Open data: by itself, the big society amounts to little more than “behave decently”

by Jon Bounds

Cablegate, while sounding like a new property development in a run-down corner of Birmingham city centre, has provoked a little bit of excitement.

For me, though, it felt like a diplomatic version of Facebook. Suddenly, the minutiae and all the slightly wrong things that we all say in private are recorded and popped onto the internet for anyone who can be bothered to search. And, if you are realistic, and not prone to Daily Mail-ish bouts of outrage, the content was not that shocking.

What has been shocking is the reaction. Both in the press – which should really be able to square Wikileaks with the principles of investigative journalism – and within governments, which are all for transparency and open data these days, aren’t they?

Transparency and open data are the new online panaceas. They are wonderful. Except, of course, when they arise from anything that is not tightly controlled by government. Releasing spending data is “forward-looking”; releasing diplomatic cables (or even details of transactions alleged within FIFA) is “not in the national interest”.

Releasing data from government and councils is obviously a good thing. It is also an almost free thing, which makes it doubly attractive. But without skilled and educated analysis, that data is of no more use than you having your suspicions confirmed about certain royal family members’ lack of diplomacy.

Information is the fuel that runs activism and development, but analysis is the engine. Without analysis, the best that you get is another pillar of doubt on which to base assumptions.

Information is the foundation of society, so data analysis and a free investigative press are vital. As a social media professional (no, I won’t explain Twitter to you just now), I worry that the boom in collaboration has been co-opted as part of the “more for less” drive of the big society. That open data is assumed to be well-analysed data.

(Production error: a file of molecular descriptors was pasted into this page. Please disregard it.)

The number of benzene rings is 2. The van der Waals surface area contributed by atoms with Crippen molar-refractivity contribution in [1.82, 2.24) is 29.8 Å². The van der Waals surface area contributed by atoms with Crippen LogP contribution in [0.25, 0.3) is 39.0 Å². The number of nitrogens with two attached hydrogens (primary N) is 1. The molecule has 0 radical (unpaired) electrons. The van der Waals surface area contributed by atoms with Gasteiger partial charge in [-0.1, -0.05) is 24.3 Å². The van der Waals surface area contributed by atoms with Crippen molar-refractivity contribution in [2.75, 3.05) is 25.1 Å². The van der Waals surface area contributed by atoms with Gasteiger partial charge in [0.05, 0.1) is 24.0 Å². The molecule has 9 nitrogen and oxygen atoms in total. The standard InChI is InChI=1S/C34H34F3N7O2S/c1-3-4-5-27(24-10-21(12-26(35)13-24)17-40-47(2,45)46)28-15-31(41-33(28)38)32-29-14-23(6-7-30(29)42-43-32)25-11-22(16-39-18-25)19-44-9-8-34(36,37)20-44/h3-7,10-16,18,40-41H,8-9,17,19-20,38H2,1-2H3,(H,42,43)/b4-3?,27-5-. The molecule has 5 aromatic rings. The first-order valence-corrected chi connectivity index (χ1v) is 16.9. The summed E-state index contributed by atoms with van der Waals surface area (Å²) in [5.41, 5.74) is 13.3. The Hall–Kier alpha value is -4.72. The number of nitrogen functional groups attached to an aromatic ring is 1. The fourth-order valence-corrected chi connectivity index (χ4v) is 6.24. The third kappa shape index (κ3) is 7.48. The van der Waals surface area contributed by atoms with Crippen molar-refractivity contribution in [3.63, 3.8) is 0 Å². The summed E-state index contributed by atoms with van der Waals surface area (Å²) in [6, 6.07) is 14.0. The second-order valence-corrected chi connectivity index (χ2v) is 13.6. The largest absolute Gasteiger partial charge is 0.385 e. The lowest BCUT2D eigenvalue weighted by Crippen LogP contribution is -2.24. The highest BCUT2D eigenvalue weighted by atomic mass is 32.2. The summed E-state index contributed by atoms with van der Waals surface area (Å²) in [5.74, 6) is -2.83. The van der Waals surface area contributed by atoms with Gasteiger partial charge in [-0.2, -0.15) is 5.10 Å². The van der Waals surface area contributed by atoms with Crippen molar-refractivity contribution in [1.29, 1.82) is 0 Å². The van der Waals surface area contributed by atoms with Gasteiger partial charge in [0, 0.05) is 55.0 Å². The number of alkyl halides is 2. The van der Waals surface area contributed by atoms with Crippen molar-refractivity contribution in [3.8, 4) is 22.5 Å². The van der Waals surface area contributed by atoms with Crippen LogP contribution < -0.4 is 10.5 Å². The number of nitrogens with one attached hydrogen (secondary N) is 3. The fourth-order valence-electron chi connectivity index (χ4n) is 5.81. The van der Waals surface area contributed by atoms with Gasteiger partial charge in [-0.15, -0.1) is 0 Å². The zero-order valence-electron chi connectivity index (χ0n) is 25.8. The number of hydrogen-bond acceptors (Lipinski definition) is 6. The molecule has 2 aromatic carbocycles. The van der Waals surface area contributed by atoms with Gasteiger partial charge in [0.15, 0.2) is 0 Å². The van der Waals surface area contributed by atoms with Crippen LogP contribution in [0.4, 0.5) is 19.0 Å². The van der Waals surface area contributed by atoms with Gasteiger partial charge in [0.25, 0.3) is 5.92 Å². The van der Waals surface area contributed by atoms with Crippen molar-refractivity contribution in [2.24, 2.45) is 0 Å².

Release all that it is safe to release. But it needs to be alongside, not at the expense of, a professional and detailed audit. Because anyone can use data to support their own ends. We see bodies, like the taxpayers’ alliance, do it all the time. As all analysis will not be fair, as not everyone is “good”, we need clear and independent audit.

George Orwell wrote a long essay about the work of Dickens. His disappointments lay not in the prose, but in the lack of a revolutionary position on how the society he described could change. Dickens, wrote Orwell, “has no constructive suggestions, not even a clear grasp of the nature of the society he is attacking, only an emotional perception that something is wrong, all he can finally say is, ‘behave decently’”.

And that is the problem with the big society. It rests on “behave decently”, when we know from bitter experience that not everyone will. The other sort of transparency is clear evidence of that.

Jon Bounds is a social media consultant.

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2 Responses to “Open data: by itself, the big society amounts to little more than “behave decently””

  1. doreen ogden says:

    Big Society means ‘Here’s a few bob – now go and sort yourself out’

  2. Praguetory says:

    When it comes to the TPA, there’s no lack of ‘shoot the messenger’ criticism – which JB adds to. Whilst some of their analysis confuses cost with value, much of the actual investigative work they have done is of real value and wouldn’t be achieved by an ‘audit’.

    For example, the work they did estimating the public sector’s contribution to unions was an excellent piece of research, not readily available from any other source.

    You counsel that public bodies (presumably) should release all that is safe to release. Amen to that. Hard to reconcile that with Wikileaks sharing (and much of the media restransmitting) with us information on targets of strategic importance. If I was working at one of those sites I would be looking for a new job or extra danger money on the back of that irresponsible and pointless disclosure.

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